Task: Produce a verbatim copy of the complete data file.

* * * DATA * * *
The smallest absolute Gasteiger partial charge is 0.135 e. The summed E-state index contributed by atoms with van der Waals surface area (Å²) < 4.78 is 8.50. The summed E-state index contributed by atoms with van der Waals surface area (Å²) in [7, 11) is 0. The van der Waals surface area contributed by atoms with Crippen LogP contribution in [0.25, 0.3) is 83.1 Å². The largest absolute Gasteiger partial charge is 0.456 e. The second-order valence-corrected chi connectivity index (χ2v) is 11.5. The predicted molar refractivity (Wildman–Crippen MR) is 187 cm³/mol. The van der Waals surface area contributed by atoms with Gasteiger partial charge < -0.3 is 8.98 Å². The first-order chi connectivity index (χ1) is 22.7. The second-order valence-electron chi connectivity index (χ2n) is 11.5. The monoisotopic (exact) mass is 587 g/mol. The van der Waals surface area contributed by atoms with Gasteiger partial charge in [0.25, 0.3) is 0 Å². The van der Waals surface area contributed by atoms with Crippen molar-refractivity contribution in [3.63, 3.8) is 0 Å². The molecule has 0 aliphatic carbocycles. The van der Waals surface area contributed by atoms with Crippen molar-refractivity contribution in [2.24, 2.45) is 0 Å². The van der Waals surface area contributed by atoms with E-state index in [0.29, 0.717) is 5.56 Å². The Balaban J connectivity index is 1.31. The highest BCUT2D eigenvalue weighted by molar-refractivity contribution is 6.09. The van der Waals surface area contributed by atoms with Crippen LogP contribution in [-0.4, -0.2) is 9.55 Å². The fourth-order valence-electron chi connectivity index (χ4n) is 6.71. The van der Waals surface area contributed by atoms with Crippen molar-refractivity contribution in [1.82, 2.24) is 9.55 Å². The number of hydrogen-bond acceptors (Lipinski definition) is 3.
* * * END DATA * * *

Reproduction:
The smallest absolute Gasteiger partial charge is 0.135 e. The summed E-state index contributed by atoms with van der Waals surface area (Å²) < 4.78 is 8.50. The summed E-state index contributed by atoms with van der Waals surface area (Å²) in [7, 11) is 0. The van der Waals surface area contributed by atoms with Crippen LogP contribution in [0.25, 0.3) is 83.1 Å². The largest absolute Gasteiger partial charge is 0.456 e. The second-order valence-corrected chi connectivity index (χ2v) is 11.5. The predicted molar refractivity (Wildman–Crippen MR) is 187 cm³/mol. The van der Waals surface area contributed by atoms with Gasteiger partial charge < -0.3 is 8.98 Å². The first-order chi connectivity index (χ1) is 22.7. The second-order valence-electron chi connectivity index (χ2n) is 11.5. The monoisotopic (exact) mass is 587 g/mol. The van der Waals surface area contributed by atoms with Gasteiger partial charge in [0.25, 0.3) is 0 Å². The van der Waals surface area contributed by atoms with Crippen molar-refractivity contribution in [3.63, 3.8) is 0 Å². The molecule has 0 aliphatic carbocycles. The van der Waals surface area contributed by atoms with Crippen molar-refractivity contribution in [2.24, 2.45) is 0 Å². The van der Waals surface area contributed by atoms with E-state index in [0.29, 0.717) is 5.56 Å². The Balaban J connectivity index is 1.31. The highest BCUT2D eigenvalue weighted by molar-refractivity contribution is 6.09. The van der Waals surface area contributed by atoms with Crippen LogP contribution in [-0.4, -0.2) is 9.55 Å². The fourth-order valence-electron chi connectivity index (χ4n) is 6.71. The van der Waals surface area contributed by atoms with Crippen molar-refractivity contribution in [1.82, 2.24) is 9.55 Å². The number of hydrogen-bond acceptors (Lipinski definition) is 3.